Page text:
By placing the query in a semantic vector with a webpage title, the search engine understands that the query and webpage title make sense even if they don’t have similar words. Previously, algorithms were more limited to finding similarities based on synonyms and concepts. For instance, shoes and boots or the concept of a brand like Kayak and an actual kayak. However, as humans we know long-tail queries may not include words that match with similar words or concepts. By using neural networks, the search engine can find similarities beyond the words to meanings. Due to the fact long tail queries typically demand results based on meaning and there is less data for these rare queries, semantic mapping fills in the gap.

What makes Yandex’s approach different from others?

Yandex also includes other targets to teach its neural networks. These targets include long click prediction, CTR, and “click or not click” models. Instead of just using one of its best neural network model, Yandex includes five. When comparing the benefits of incorporating all of its models, the Yandex search team notices much more accurate search results. By using all of its previous ranking factors plus its best neural network model, Yandex saw a 1% improvement on long-tail queries. By applying all of its previous ranking factors and five neural network models, that improvement doubles and results in a 2% increase of accuracy for long-tail queries.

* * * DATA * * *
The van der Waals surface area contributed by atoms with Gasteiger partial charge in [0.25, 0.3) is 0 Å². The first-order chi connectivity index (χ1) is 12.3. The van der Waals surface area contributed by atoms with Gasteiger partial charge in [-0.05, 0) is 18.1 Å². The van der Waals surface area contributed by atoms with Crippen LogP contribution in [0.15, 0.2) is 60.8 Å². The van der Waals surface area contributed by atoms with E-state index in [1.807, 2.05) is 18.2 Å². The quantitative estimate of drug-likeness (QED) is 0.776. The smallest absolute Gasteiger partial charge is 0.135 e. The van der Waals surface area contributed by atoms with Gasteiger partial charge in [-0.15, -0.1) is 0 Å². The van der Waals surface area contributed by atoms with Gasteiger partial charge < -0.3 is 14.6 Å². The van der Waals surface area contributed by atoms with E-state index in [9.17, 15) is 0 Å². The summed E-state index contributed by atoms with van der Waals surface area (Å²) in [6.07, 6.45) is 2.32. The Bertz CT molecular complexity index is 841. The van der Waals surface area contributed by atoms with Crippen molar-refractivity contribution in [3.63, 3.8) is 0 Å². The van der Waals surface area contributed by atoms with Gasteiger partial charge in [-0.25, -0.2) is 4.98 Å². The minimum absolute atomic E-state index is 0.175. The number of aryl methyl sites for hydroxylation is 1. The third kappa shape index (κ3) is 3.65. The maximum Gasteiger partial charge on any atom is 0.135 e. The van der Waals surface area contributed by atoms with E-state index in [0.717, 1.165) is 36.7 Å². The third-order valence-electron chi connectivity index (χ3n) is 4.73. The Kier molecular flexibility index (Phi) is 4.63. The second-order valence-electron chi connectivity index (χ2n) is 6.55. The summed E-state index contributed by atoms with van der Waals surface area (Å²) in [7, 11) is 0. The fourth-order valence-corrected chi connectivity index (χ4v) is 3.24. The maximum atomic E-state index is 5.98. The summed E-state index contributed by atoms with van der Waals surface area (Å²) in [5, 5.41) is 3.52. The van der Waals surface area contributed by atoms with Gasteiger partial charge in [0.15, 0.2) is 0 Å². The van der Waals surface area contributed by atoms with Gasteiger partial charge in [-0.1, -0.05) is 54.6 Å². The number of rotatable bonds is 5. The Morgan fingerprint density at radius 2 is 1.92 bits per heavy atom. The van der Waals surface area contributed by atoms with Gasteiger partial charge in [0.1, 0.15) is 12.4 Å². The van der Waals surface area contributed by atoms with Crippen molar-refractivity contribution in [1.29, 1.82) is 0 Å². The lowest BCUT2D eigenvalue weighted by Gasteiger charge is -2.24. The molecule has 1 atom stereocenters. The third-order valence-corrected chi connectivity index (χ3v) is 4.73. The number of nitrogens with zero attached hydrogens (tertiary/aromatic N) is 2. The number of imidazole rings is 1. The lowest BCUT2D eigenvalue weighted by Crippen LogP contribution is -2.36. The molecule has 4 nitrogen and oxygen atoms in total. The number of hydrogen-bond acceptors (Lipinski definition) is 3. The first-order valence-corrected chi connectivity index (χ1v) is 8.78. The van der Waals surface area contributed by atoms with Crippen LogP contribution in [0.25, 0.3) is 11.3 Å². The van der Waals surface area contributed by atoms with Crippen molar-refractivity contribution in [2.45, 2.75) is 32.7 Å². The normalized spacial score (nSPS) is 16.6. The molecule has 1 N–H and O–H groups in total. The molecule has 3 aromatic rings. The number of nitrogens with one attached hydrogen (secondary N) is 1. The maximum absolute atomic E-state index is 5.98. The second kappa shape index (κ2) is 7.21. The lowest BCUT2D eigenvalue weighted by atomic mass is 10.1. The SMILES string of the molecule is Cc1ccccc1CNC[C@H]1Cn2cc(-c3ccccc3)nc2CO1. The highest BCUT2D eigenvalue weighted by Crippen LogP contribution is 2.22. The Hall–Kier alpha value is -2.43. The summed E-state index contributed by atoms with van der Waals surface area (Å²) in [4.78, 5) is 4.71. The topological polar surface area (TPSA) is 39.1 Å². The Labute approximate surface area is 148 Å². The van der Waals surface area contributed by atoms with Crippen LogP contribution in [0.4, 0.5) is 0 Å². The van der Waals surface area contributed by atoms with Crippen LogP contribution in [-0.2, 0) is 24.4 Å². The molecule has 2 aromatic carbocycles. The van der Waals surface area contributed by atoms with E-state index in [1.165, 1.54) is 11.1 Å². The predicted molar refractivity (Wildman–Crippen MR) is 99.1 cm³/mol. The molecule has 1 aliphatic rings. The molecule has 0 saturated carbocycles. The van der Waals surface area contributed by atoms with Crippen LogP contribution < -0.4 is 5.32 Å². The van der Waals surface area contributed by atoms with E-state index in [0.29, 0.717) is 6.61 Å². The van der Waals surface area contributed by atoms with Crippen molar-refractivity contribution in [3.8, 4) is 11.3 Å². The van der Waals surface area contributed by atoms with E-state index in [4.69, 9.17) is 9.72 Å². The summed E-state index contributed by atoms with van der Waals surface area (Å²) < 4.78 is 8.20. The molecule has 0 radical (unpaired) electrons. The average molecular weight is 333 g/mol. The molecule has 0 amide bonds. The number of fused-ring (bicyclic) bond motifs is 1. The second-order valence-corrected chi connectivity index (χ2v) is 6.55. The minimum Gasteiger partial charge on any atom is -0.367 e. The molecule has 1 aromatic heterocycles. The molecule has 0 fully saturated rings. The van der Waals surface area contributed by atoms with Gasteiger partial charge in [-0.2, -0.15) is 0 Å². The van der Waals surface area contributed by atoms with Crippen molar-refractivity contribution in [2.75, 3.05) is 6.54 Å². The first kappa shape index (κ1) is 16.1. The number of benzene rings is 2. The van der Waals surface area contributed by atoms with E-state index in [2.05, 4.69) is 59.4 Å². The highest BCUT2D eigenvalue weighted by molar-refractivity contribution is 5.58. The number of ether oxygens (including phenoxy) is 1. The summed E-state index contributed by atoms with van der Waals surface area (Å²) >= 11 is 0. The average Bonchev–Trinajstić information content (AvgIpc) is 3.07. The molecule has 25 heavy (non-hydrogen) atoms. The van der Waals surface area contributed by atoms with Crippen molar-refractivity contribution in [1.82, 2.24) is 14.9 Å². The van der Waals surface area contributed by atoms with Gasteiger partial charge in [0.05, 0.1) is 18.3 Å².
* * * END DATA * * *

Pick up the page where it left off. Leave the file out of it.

What does Yandex plan to do with this in the future?

Yandex taught its neural networks to see the headlines of documents but the search team is currently working to also check the text content. In doing so, the Yandex search engine will be able to provide even more accurate results after learning in more detail whether the content of its crawled pages is relevant to a given query. To date, other search engines with similar technology only check headlines.